If you’re headed to Arrowhead Friday night, pack light.
Chiefs fans, especially women, may find getting through the gates about as difficult as trying to board an airplane.
Bags or backpacks? Nope, at least for most of them.
Women’s purses? Only if they’re no bigger than a hand.
It’s all part of a new NFL policy that allows only tiny purses and clear plastic bags such as a gallon-size zip-close bag.
It’s a matter of safety, Brian McCarthy, NFL vice president of communications, said Thursday.
Banning some bags had previously been discussed, but while the NFL, club representatives and security officials were meeting this spring to go over the NFL’s safety policy, the Boston Marathon bombing occurred, McCarthy said.
“They took that into account and decided to improve the policy to adjust to the realities of the world,” McCarthy said.
But the bag ban, announced at the NFL draft, is not popular among some fans.
“I think it’s really crazy,” said Nicole Lincoln, who works at a Kansas City sports bar.
She pointed out that she carries a lot of things in her purse that women wouldn’t want to put on view to the public, or even be able to fit, in a clear plastic bag.
“You can’t carry makeup, female items, brushes, lotion, billfolds,” she said.
She said security already was searching purses and wonders why that wasn’t good enough.
The Chiefs said on Thursday that their goal was to communicate the new policy to the fans, educate them and make it a smooth transition. Tonight, the Chiefs will have people out in force in the parking lots plus lots of signs to spread the word.
On Thursday, the Chiefs were passing out free plastic bags to season-ticket holders in advance of the first home preseason game, against San Francisco. The bags will be on sale at the stadium for as low as $5, said Jayne Martin, director of fan experience.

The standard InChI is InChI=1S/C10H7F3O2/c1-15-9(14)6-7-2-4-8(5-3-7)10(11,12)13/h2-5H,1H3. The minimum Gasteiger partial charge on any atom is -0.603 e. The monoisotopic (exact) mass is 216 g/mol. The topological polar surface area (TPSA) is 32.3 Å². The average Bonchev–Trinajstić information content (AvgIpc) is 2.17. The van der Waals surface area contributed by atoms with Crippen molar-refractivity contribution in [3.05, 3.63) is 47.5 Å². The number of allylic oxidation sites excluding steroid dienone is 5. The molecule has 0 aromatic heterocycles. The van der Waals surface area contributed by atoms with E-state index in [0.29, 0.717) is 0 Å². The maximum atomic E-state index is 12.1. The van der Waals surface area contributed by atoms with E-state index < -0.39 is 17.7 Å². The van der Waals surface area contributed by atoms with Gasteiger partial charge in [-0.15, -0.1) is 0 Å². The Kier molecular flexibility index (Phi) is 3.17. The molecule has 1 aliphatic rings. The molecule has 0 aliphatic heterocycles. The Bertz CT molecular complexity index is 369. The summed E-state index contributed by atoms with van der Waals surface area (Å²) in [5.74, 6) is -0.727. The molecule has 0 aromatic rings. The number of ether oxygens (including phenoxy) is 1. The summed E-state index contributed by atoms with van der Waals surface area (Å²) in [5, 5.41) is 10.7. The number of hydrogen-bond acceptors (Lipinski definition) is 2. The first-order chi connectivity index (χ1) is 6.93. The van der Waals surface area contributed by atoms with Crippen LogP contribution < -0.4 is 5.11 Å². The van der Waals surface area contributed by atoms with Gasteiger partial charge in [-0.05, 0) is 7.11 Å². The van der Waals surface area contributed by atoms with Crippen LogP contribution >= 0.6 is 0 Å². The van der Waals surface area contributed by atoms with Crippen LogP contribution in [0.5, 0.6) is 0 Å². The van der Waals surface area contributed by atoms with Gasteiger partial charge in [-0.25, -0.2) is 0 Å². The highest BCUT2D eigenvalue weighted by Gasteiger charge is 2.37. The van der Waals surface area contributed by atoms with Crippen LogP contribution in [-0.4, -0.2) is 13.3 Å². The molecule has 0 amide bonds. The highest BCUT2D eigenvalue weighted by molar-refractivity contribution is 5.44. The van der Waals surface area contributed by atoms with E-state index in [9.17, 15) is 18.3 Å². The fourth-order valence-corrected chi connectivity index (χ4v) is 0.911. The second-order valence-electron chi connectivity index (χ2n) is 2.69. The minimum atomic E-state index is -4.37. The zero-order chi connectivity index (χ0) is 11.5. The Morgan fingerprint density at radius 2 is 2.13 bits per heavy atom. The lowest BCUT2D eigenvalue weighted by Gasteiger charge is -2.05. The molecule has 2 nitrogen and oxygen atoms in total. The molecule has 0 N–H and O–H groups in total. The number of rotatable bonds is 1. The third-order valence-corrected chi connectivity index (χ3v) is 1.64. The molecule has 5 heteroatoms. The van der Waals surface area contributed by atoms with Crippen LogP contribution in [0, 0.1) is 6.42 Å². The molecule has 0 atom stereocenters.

The NFL said exceptions to its bag-ban must be health-related, such as a breast pump or diabetic supplies. A person wishing to bring in medical equipment will be directed to a special gate where an inspection will take place.
Items prohibited by the new policy include briefcases, backpacks, fanny packs, cinch bags, seat cushions, luggage, computer bags and camera bags.
Cameras and cellphones without their cases are permissible and can be carried in your hand, in clear plastic bags or in a clutch purse.
Blankets, jackets and coats also will be permitted, as will 20-ounce factory-sealed water bottles.
At the gate, security wands will still be used to determine whether someone is carrying weapons in his or her clothes.
These changes were made “with an eye toward making the game day safer and also more convenient and a more enjoyable time,” McCarthy said.
Fans will be able to move through the gates much faster with this policy, he said.
McCarthy said the response from fans around the country had been mostly positive.
It didn’t seem that popular in Kansas City on Thursday.
In response to a question posed by The Star on Facebook, several women expressed dismay.
“I think the NFL has alienated women with this one,” one woman said.
Another said she goes to games occasionally and it would be a problem for her.
“I have items in my purse that I might possibly need while at a game, such as cell phone, medications, etc.,” she wrote. “I can’t possibly carry them all in my pockets!”
One woman called it a “dumb idea,” but another said it wouldn’t be a problem at all.
And a man wrote he doesn’t carry a purse, so it isn’t a problem for him, either.
In an interview, John Hickey, a football fan from St. Louis, said the teams would be making money from increased concession sales.
“You can’t bring in coolers, you can’t bring in backpacks, you can’t bring in a sandwich,” he said. “Then they get to sell it to you. It’s crisis capitalism — why let a good crisis go to waste when you can make money?”
Kim O’Neal, a longtime Chiefs fan from Johnson County, said she had several concerns but mainly that the increased use of plastic bags at stadiums in Kansas City and across the country every Sunday for five months would harm the environment.
Already many cities including Los Angeles this summer have banned plastic grocery bags.
“My main concern is people are going to leave the stadium and just throw the plastic bags away,” she said. “It harms the environment, it kills animals. It’s too bad.”
McCarthy said he hoped fans would reuse the bags each week instead of throwing them away.